On James Stewart's "Eight Days"
For the second time this year, The New Yorker has given us a must-read article that's only available online by subscription. Haven't read it? You should subscribe. You also might still find it on shelves. Hell, you can borrow my copy. It's from the Sept. 21st issue, and it's called "Eight Days" by James B. Stewart. All about those eight days last September when the world financial system teetered, creaked, raised dust, but didn't...quite...fall. A lot of good inside information. A lot of good reporting. Key sum-up graph for me, about halfway through (italics mine):
The Treasury official described the situation: "Lehman Brothers begat the Reserve collapse, which begat the money-market run, so the money-market funds wouldn't buy commercial paper. The commercial-paper market was on the brink of destruction. At this point, the banking system stops functioning. You're pulling four trillion out of the private sector"—money-market funds—"and giving it to the government in the form of T-bills. That was commercial paper funding GE, Citigroup, FedEx, all the commercial-paper issuers. This was system risk. Suddenly, you have a global bank holiday."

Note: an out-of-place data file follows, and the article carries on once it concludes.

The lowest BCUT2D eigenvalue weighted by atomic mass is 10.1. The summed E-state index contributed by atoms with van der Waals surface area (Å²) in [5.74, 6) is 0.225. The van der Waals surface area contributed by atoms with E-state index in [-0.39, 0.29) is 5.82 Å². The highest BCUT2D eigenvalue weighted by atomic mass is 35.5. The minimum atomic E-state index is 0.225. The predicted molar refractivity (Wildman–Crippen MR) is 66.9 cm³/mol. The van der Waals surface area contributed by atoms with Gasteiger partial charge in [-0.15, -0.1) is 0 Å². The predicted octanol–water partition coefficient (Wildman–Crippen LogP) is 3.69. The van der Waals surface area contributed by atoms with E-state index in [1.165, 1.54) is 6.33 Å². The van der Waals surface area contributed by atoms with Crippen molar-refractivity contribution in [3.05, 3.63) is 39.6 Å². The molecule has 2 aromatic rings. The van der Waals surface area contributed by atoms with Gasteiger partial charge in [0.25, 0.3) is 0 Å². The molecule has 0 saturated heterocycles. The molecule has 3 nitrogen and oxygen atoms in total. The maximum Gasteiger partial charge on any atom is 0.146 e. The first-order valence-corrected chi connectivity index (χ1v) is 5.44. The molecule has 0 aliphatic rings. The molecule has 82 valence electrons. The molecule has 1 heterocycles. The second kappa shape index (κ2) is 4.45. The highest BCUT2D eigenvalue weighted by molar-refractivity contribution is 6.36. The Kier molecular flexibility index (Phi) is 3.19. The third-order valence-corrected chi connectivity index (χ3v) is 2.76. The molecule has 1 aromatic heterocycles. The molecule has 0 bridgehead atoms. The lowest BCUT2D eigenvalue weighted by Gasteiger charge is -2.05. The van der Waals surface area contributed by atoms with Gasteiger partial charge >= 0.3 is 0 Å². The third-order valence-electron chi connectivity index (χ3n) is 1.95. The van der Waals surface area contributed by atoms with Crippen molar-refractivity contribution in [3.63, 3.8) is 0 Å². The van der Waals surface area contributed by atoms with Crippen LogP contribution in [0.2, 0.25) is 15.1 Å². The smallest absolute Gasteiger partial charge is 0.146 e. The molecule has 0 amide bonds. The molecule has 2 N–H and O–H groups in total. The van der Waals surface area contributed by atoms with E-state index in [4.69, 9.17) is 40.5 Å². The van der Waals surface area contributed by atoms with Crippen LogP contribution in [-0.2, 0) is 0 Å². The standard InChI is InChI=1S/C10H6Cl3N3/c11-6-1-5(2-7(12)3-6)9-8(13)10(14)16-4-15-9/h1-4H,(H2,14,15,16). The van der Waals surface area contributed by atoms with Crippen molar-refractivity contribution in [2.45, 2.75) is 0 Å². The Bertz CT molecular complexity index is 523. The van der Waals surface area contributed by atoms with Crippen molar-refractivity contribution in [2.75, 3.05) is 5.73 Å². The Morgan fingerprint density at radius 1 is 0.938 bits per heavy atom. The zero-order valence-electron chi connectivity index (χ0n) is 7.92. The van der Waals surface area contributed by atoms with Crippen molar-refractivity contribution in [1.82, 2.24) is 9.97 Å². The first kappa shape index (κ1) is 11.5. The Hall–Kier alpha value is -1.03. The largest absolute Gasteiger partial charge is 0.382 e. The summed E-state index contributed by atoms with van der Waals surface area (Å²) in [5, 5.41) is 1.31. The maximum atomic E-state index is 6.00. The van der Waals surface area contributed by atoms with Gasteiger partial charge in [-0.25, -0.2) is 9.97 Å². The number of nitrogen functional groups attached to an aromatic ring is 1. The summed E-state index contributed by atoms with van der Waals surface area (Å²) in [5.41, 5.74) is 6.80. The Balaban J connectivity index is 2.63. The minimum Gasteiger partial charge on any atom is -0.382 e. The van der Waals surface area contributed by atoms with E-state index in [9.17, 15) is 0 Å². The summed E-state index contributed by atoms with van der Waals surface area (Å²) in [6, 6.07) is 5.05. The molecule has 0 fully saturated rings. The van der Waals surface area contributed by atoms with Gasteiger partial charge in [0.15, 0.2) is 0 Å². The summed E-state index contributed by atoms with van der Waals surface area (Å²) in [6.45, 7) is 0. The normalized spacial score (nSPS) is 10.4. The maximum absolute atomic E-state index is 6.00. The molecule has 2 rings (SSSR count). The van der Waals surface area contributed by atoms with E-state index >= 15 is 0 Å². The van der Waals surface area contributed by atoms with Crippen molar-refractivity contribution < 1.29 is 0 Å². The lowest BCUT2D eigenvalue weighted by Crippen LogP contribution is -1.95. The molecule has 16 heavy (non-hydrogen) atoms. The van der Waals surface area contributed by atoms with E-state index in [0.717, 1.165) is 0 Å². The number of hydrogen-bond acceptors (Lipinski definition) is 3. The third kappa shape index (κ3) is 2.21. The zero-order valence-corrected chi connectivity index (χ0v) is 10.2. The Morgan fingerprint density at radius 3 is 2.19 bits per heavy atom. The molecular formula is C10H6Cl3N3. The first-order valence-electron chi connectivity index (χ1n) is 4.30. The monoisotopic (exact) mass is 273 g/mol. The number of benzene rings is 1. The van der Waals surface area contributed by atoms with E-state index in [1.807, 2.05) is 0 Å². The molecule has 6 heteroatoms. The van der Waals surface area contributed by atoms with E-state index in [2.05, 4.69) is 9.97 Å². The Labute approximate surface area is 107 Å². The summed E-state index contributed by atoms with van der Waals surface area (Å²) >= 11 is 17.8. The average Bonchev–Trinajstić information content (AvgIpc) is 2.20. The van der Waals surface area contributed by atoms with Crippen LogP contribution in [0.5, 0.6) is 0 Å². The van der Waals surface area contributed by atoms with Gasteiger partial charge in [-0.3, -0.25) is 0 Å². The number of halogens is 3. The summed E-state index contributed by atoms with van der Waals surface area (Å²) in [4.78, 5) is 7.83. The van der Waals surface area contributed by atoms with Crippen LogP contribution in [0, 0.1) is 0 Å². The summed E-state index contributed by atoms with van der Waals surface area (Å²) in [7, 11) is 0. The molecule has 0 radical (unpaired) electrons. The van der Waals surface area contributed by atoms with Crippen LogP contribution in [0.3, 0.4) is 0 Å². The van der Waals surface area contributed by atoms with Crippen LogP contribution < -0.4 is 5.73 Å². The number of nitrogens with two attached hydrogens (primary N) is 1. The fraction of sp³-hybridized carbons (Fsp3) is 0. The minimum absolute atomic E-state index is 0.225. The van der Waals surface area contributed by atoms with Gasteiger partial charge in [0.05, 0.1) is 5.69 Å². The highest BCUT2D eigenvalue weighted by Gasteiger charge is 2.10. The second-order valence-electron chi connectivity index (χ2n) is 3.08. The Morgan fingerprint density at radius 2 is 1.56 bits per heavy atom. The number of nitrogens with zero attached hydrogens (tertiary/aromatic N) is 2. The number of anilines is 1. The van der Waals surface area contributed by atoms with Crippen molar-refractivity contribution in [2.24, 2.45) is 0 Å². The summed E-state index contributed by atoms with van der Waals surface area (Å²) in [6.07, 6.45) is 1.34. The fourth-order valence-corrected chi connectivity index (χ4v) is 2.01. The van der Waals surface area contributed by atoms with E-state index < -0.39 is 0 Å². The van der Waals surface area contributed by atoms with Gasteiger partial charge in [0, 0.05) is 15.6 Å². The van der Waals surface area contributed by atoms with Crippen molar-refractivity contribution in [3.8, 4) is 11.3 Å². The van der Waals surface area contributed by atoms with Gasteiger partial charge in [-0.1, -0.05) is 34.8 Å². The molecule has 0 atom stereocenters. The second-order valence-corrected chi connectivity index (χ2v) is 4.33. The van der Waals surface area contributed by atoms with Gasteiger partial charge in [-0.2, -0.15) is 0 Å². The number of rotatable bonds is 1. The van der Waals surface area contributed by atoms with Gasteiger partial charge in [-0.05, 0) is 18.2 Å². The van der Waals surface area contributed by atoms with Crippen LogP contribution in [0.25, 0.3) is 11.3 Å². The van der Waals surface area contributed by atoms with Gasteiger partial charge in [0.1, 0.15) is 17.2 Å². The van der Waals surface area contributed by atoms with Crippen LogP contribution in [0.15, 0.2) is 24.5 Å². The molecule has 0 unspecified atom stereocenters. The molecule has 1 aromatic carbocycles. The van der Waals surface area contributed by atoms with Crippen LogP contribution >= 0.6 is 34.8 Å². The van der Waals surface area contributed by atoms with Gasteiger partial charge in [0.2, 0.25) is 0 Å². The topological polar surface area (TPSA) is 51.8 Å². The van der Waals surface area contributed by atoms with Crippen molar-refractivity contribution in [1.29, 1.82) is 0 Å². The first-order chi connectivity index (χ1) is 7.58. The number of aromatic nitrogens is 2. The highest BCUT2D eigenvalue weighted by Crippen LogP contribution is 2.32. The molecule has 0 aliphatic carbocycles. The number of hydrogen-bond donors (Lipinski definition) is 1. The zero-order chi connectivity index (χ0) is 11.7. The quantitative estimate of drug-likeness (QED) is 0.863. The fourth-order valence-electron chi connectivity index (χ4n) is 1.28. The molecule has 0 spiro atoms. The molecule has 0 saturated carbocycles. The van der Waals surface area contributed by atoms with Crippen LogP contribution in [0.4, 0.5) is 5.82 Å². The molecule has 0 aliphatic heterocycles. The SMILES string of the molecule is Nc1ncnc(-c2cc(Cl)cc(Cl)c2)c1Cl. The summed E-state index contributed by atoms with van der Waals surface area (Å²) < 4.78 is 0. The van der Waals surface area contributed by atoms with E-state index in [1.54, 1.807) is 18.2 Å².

I'd recommend laissez-faire folks in particular read the piece. You still hear them from time to time—maybe more insisently now that last September is a memory and folks have pitchforks out for bankers and brokers. They should've let Bear collapse. They should've let A.I.G. collapse. Let the market be the market. But letting Lehman Bros. collapse was bad enough. If A.I.G. had collapsed, everything would have collapsed. Is this "bailing out Wall Street"? To an extent. Trouble is we're all connected to Wall Street. We're all connected to institutions we don't know about until they fail. Tim Geithner: "It's not Wall Street that suffers when you 'teach people a lesson.'"
We're definitely at an impasse. The momentum my entire life has been toward merging big companies into bigger companies into behemoths that can compete on a global scale. But then you wind up with a company too big to fail. Last September showed why we can't have that. So something's gotta give.
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